“Local” Food Controversy Consumes Vancouver

Photo credit: PilotGirl | Flickr

Photo credit: PilotGirl | Flickr

Would you consider blueberries from Bellingham to be local? How about tomatoes from Jasper?

New definitions from the Canadian Food Inspection Agency have dramatically stretched what it means to eat local, according to an article in the Vancouver Sun.   The updated guidelines says that any food produced in B.C. or within 50 kilometres of its borders is considered local.

In a province as large as B.C., this means that “local” produce and meat could be coming from thousands of kilometres away or even from other countries.

Vancouver eaters are already taking issue with the confusing change in terminology, which may alter the way products are labeled in grocery stores and on restaurant menus.

In the past, local food was defined by CFIA simply as anything produced within a 50-kilometre radius of where it was sold.  This offered buyers assurances that their fruits, veggies, meats and cheeses were all grown or made in their own backyard and not shipped long distances.

But that restrictive definition also created problems of its own.Under the old regime, neither Chilliwack corn nor Okanagan peaches qualified as local.  As Randy Shore notes in the Vancouver Sun, “Beets from Burnaby qualified, but not raspberries from Abbotsford.” Even the well known 100-Mile Diet wasn’t, strictly speaking, local (100 miles equals 161 kilometres).

CFIA finally decided to modernize the old definition this month after a high-profile controversy in Ontario.  Premium burger joint Bistro Burger was reprimanded for saying it used “local meat,” which came from an organic farm some 200 kilometres away.  The owner was even threatened with a $50,000 fine for refusing to change the labeling on his burgers.  Ontario Premier Kathleen Wynne intervened and a new concept of “local” was born.

But to many local food activists, CFIA’s expanded new definition of local is even more worrisome.  Most people associate the idea of local foods with products grown in neighbouring communities, not in other provinces or countries.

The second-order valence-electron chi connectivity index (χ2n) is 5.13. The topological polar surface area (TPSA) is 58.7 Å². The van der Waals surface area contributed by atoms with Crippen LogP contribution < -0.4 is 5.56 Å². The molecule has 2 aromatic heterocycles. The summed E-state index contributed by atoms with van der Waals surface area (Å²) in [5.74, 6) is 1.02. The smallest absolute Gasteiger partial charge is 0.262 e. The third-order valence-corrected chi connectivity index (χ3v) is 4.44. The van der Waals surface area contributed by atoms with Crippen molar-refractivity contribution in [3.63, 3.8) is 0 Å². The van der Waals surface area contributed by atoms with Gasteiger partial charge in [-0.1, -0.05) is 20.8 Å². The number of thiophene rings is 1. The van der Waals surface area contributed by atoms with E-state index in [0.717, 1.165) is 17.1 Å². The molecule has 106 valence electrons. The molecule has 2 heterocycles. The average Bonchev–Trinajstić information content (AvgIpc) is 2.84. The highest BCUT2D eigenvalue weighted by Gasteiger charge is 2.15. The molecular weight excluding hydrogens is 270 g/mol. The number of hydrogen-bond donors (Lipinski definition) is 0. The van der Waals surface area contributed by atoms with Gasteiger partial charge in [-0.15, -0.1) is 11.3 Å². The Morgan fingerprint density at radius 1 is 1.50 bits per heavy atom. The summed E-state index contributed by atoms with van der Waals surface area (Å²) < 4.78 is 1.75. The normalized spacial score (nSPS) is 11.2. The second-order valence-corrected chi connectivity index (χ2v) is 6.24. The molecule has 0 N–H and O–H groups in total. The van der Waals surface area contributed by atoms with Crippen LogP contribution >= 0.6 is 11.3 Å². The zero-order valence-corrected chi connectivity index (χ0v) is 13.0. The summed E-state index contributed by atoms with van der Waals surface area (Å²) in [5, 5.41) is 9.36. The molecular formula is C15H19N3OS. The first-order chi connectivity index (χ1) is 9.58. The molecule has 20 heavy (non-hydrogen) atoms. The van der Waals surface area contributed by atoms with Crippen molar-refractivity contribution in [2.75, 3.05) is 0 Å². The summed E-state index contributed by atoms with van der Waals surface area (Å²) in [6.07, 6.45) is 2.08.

Eat-local advocates argue that a better definition would take into account the idea of a local foodshed, the nearest agricultural regions where an urban centre sources its food.  For Vancouver, for example, that would include the Fraser Valley, Sea to Sky Corridor and even the Okanagan, but not Washington state or Alberta.

What does local food mean to you?  Share your thoughts below. 

For more updates on Vancouver and beyond, follow me on Twitter @RemyScalza.

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8 Responses to “Local” Food Controversy Consumes Vancouver

  1. Paul D

    Never let a regulator intervene where common sense is needed.

    How about asking retailers to tell us more precisely where the products are from so that we can decide if they’re “local” enough us?

    • I agree! I want to know where my food comes from so I can choose for myself.

      I think menus that claim to be local should say “Pemberton Potatoes” and “Chilliwack Sloping Hills Meat” and that grocers should state the location as best as possible i.e Corn – California, Blueberries – Abbotsford, Potatoes – Washington. I may still choose to buy but I make an informed decision.

  2. Ron

    Next thing only land borders will count.. making food from China ‘local’.

  3. Lisa

    I agree with Paul…I’d rather just be clearly told where the products are grown, so I can decide for myself if it’s “local”.

    I have a bigger issue with the term “local” being used for products that are processed here, but with obviously non-local & imported ingredients. ie Importing all the ingredients to make a “local” product. Grocery stores sell “local” olive oil…really?

  4. Kevin

    Yes I agree: For Vancouver, for example, that would include the Fraser Valley, Sea to Sky Corridor and even the Okanagan, but not Washington state or Alberta.

    Label everything and let the consumers decide.

    • Why not Washington? Since the apple orchards in the Okanagan have been converted into grapes for wineries, we will have little choice but to buy WA apples this year.

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  6. Sarah

    Well then people should stop developing because the more you build on and breach into farm lands, the less area you have to grow. On a related note, farmers should be required to rotate their crops instead of only growing blueberries, cranberries, corn and canola. Beside the unnecessary development of land, huge amounts of usable, local farm lands are wasted on single crops which offer no variety. I would buy everything local if it were made available… (wo)man cannot live on blueberries alone. Just to be clear, however, I do agree that the term local, just like the term organic, should be used properly.